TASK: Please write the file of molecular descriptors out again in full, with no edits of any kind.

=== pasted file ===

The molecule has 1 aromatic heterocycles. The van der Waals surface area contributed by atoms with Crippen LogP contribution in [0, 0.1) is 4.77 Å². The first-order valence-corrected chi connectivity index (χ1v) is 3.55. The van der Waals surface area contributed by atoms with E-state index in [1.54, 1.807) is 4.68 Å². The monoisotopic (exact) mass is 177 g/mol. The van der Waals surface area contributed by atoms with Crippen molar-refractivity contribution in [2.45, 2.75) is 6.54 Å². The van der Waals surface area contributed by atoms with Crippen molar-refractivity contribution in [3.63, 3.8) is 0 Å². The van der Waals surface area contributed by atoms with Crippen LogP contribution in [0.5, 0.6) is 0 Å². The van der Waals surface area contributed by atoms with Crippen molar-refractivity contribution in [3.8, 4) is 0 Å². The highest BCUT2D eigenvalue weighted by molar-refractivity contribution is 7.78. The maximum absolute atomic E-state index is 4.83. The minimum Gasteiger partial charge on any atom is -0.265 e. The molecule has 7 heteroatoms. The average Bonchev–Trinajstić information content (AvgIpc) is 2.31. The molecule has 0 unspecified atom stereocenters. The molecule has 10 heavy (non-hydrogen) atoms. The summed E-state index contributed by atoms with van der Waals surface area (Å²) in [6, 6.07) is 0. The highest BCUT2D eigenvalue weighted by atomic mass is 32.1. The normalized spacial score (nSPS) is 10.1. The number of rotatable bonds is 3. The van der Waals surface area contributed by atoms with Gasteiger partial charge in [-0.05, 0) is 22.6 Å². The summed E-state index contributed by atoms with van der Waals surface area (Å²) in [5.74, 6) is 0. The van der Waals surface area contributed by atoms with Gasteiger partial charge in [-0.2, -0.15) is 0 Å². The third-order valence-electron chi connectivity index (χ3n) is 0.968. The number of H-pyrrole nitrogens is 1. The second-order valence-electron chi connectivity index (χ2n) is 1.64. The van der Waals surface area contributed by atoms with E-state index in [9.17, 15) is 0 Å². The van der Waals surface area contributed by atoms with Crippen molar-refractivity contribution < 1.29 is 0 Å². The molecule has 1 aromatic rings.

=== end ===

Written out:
The molecule has 1 aromatic heterocycles. The van der Waals surface area contributed by atoms with Crippen LogP contribution in [0, 0.1) is 4.77 Å². The first-order valence-corrected chi connectivity index (χ1v) is 3.55. The van der Waals surface area contributed by atoms with E-state index in [1.54, 1.807) is 4.68 Å². The monoisotopic (exact) mass is 177 g/mol. The van der Waals surface area contributed by atoms with Crippen molar-refractivity contribution in [2.45, 2.75) is 6.54 Å². The van der Waals surface area contributed by atoms with Crippen molar-refractivity contribution in [3.63, 3.8) is 0 Å². The van der Waals surface area contributed by atoms with Crippen LogP contribution in [0.5, 0.6) is 0 Å². The van der Waals surface area contributed by atoms with Crippen molar-refractivity contribution in [3.8, 4) is 0 Å². The highest BCUT2D eigenvalue weighted by molar-refractivity contribution is 7.78. The maximum absolute atomic E-state index is 4.83. The minimum Gasteiger partial charge on any atom is -0.265 e. The molecule has 7 heteroatoms. The average Bonchev–Trinajstić information content (AvgIpc) is 2.31. The molecule has 0 unspecified atom stereocenters. The molecule has 10 heavy (non-hydrogen) atoms. The summed E-state index contributed by atoms with van der Waals surface area (Å²) in [6, 6.07) is 0. The highest BCUT2D eigenvalue weighted by atomic mass is 32.1. The normalized spacial score (nSPS) is 10.1. The number of rotatable bonds is 3. The van der Waals surface area contributed by atoms with Gasteiger partial charge in [-0.05, 0) is 22.6 Å². The summed E-state index contributed by atoms with van der Waals surface area (Å²) in [5.74, 6) is 0. The van der Waals surface area contributed by atoms with Gasteiger partial charge in [-0.2, -0.15) is 0 Å². The third-order valence-electron chi connectivity index (χ3n) is 0.968. The number of H-pyrrole nitrogens is 1. The second-order valence-electron chi connectivity index (χ2n) is 1.64. The van der Waals surface area contributed by atoms with E-state index in [9.17, 15) is 0 Å². The van der Waals surface area contributed by atoms with Crippen molar-refractivity contribution < 1.29 is 0 Å². The molecule has 1 aromatic rings.